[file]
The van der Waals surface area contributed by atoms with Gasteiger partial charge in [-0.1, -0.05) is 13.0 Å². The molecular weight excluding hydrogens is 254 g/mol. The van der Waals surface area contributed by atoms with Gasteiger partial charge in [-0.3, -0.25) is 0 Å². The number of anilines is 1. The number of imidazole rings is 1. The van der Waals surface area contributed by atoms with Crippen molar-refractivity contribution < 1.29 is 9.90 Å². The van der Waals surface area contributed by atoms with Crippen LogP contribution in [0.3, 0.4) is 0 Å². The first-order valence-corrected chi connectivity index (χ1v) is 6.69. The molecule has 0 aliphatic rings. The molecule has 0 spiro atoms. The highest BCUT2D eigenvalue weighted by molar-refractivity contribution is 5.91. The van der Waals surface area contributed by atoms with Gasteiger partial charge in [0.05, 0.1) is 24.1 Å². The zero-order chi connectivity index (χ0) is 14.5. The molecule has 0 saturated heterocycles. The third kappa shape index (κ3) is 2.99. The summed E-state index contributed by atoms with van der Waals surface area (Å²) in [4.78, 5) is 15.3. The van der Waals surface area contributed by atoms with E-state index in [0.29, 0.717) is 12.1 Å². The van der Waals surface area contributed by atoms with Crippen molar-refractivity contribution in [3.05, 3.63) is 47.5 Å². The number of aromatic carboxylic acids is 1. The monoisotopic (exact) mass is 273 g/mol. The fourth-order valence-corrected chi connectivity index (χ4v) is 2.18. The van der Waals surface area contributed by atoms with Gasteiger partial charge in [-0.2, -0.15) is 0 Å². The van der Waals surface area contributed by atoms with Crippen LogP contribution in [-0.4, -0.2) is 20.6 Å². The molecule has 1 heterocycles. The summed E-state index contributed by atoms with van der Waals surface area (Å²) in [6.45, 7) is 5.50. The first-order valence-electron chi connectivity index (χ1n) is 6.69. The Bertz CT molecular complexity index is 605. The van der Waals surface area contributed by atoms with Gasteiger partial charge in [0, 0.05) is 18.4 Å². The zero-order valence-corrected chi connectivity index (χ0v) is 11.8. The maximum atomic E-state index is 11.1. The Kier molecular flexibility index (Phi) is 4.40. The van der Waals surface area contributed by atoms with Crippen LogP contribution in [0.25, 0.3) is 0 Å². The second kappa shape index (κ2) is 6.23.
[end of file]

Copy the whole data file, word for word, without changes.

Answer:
The van der Waals surface area contributed by atoms with Gasteiger partial charge in [-0.1, -0.05) is 13.0 Å². The molecular weight excluding hydrogens is 254 g/mol. The van der Waals surface area contributed by atoms with Gasteiger partial charge in [-0.3, -0.25) is 0 Å². The number of anilines is 1. The number of imidazole rings is 1. The van der Waals surface area contributed by atoms with Crippen molar-refractivity contribution < 1.29 is 9.90 Å². The van der Waals surface area contributed by atoms with Crippen LogP contribution in [0.3, 0.4) is 0 Å². The first-order valence-corrected chi connectivity index (χ1v) is 6.69. The molecule has 0 aliphatic rings. The molecule has 0 spiro atoms. The highest BCUT2D eigenvalue weighted by molar-refractivity contribution is 5.91. The van der Waals surface area contributed by atoms with Gasteiger partial charge in [0.05, 0.1) is 24.1 Å². The zero-order chi connectivity index (χ0) is 14.5. The molecule has 0 saturated heterocycles. The third kappa shape index (κ3) is 2.99. The summed E-state index contributed by atoms with van der Waals surface area (Å²) in [4.78, 5) is 15.3. The van der Waals surface area contributed by atoms with E-state index in [0.29, 0.717) is 12.1 Å². The van der Waals surface area contributed by atoms with Crippen molar-refractivity contribution in [3.05, 3.63) is 47.5 Å². The number of aromatic carboxylic acids is 1. The monoisotopic (exact) mass is 273 g/mol. The fourth-order valence-corrected chi connectivity index (χ4v) is 2.18. The van der Waals surface area contributed by atoms with Gasteiger partial charge in [-0.2, -0.15) is 0 Å². The van der Waals surface area contributed by atoms with Crippen LogP contribution in [-0.4, -0.2) is 20.6 Å². The molecule has 1 heterocycles. The summed E-state index contributed by atoms with van der Waals surface area (Å²) in [6.45, 7) is 5.50. The first-order valence-electron chi connectivity index (χ1n) is 6.69. The Bertz CT molecular complexity index is 605. The van der Waals surface area contributed by atoms with Gasteiger partial charge in [0, 0.05) is 18.4 Å². The zero-order valence-corrected chi connectivity index (χ0v) is 11.8. The maximum atomic E-state index is 11.1. The Kier molecular flexibility index (Phi) is 4.40. The van der Waals surface area contributed by atoms with Crippen LogP contribution in [0.25, 0.3) is 0 Å². The second kappa shape index (κ2) is 6.23.